During the war of succession, Jahanara supported her brother Dara Shikoh, the eldest son of Shah Jahan. When Dara Shikoh's generals sustained a defeat at Dharmat (1658) at the hands of Aurangzeb, Jahanara wrote a letter to Aurangzeb and advised him not to disobey his father and fight with his brother. She was unsuccessful. Dara was badly defeated in the Battle of Samugarh (29 May 1658), and fled towards Delhi.
Shah Jahan did everything he could, to stop the planned invasion of Agra. He asked Jahanara to use her feminine diplomacy to convince Murad and Shuja not to throw their weight on the side of Aurangzeb.
In June 1658, Aurangzeb besieged his father Shah Jahan in the Agra Fort, forcing him to surrender unconditionally, by cutting off the water supply. Jahanara came to Aurangzeb on 10 June, proposing a partition of the empire. Dara Shikoh would be given the Punjab and adjoining territories, Shuja would get Bengal, Murad would get Gujarat, Aurangzeb's son Sultan Muhammad would get the Deccan, and the rest of the empire would go to Aurangzeb. Aurangzeb refused Jahanara's proposition on the grounds that Dara Shikoh was an infidel.
On Aurangzeb's ascent to the throne, Jahanara joined her father in imprisonment at the Agra Fort, where she devoted herself to his care till his death in 1666.
After the death of their father, Jahanara and Aurangzeb reconciled. He gave her the title, Empress of Princesses, and she replaced Roshanara as the First Lady.
Jahanara was soon secure enough in her position to occasionally argue with Aurangzeb and she re-entered politics and was influential in various important matters and have certain special privileges which other women did not possess. She argued against Aurangzeb's strict regulation of public life in accordance with his conservative religious beliefs and his decision in 1679 to restore the poll tax on non-Muslims, which she believed would alienate his Hindu subjects.
Jahanara had her tomb built during her lifetime. It is constructed entirely of white marble with a screen of trellis work, open to the sky.
Upon her death, Aurangzeb gave her the posthumous title, Sahibat-uz-Zamani (Mistress of the Age). Jahanara is buried in a tomb in the Nizamuddin Dargah complex in New Delhi, which is considered "remarkable for its simplicity". The inscription on the tomb reads as follows:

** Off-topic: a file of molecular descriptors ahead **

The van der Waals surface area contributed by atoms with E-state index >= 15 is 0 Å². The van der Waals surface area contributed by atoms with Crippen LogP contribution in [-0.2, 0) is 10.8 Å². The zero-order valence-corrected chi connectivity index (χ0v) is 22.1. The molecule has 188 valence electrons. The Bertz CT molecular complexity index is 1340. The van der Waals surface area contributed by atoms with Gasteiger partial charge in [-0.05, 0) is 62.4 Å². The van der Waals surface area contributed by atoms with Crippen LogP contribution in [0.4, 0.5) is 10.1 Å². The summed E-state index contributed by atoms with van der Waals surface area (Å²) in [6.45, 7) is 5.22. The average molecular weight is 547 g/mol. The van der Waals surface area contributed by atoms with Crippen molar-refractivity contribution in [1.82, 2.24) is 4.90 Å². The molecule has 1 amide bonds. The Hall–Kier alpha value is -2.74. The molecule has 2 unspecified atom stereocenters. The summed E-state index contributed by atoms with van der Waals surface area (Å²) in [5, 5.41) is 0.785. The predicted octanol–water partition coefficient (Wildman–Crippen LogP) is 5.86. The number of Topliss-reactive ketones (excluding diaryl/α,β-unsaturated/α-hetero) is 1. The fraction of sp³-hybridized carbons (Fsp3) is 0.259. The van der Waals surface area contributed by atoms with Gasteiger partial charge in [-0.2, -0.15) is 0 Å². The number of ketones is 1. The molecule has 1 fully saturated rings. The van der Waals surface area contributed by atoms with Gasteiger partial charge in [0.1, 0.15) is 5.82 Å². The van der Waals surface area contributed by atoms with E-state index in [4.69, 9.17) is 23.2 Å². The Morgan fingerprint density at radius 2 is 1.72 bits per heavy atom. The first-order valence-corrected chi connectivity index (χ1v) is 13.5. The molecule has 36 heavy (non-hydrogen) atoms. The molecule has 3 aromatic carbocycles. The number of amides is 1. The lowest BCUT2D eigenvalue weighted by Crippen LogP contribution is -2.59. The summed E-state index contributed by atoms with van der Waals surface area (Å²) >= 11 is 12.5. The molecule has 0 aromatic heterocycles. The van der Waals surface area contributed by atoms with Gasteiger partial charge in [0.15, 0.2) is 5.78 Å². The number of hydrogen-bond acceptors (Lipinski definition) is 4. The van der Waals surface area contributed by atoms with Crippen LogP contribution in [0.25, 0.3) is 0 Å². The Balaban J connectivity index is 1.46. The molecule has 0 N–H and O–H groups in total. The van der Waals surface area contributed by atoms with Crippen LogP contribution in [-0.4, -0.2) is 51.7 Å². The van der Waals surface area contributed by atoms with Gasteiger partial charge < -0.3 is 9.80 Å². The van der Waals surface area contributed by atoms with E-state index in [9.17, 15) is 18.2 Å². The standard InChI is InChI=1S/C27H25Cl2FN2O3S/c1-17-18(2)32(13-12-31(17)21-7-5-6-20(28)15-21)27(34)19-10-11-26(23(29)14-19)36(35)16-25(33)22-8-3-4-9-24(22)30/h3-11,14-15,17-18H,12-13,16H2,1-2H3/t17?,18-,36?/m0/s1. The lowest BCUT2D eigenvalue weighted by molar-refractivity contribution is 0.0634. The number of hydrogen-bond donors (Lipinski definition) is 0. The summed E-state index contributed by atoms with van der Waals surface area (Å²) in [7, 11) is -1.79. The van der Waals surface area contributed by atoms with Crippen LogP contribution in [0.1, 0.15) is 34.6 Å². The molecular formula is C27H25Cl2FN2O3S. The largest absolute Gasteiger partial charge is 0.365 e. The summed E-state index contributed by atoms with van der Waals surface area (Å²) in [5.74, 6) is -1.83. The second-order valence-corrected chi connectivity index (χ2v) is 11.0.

بغیر سبزہ نہ پو شد کسے مزار مرا
کہ قبر پوش غریباں ہمیں گیاہ و بس است
Allah is the Living, the Sustaining.
Let no one cover my grave except with greenery,
For this very grass suffices as a tomb cover for the poor.
The mortal simplistic Princess Jahanara,
Disciple of the Khwaja Moin-ud-Din Chishti,
Daughter of Shah Jahan the Conqueror
May Allah illuminate his proof.
1092 [1681 AD]
Jahanara Begum's caravanserai that formed the original Chandni Chowk, from Sir Thomas Theophilus Metcalf's 1843 album.
In Agra, she is best known for sponsoring the building of the Jami Masjid or Friday Mosque in 1648, in the heart of the old city. The Mosque was funded entirely by Jahanara, using her personal allowance. She founded a madrasa, which was attached to the Jama Masjid, for the promotion of education.
She also made a significant impact on the landscape of the capital city of Shahjahanabad. Of the eighteen buildings in the city of Shahjahanabad commissioned by women, Jahanara commissioned five. All of Jahanara's building projects were completed around the year 1650, inside the city walls of Shahjahanabad. The best known of her projects was Chandni Chowk, the main street in the walled city of Old Delhi.
She constructed an elegant caravanserai on the East side of the street with gardens in the back. Herbert Charles Fanshawe, in 1902, mentions about the serai:
- "Proceeding up the Chandni Chowk and passing many shops of the principal dealers in jewels, embroideries, and other products of Delhi handicrafts, the Northbrook Clock Tower and the principal entrance to the Queen's Gardens are reached. The former is situated at the site of the Karavan Sarai of the Princess Jahanara Begum (p. 239), known by the title of Shah Begum. The Sarai, the square in front of which projected across the street, was considered by Bernier one of the finest buildings in Delhi, and was compared by him with the Palais Royal, because of its arcades below and rooms with a gallery in front above."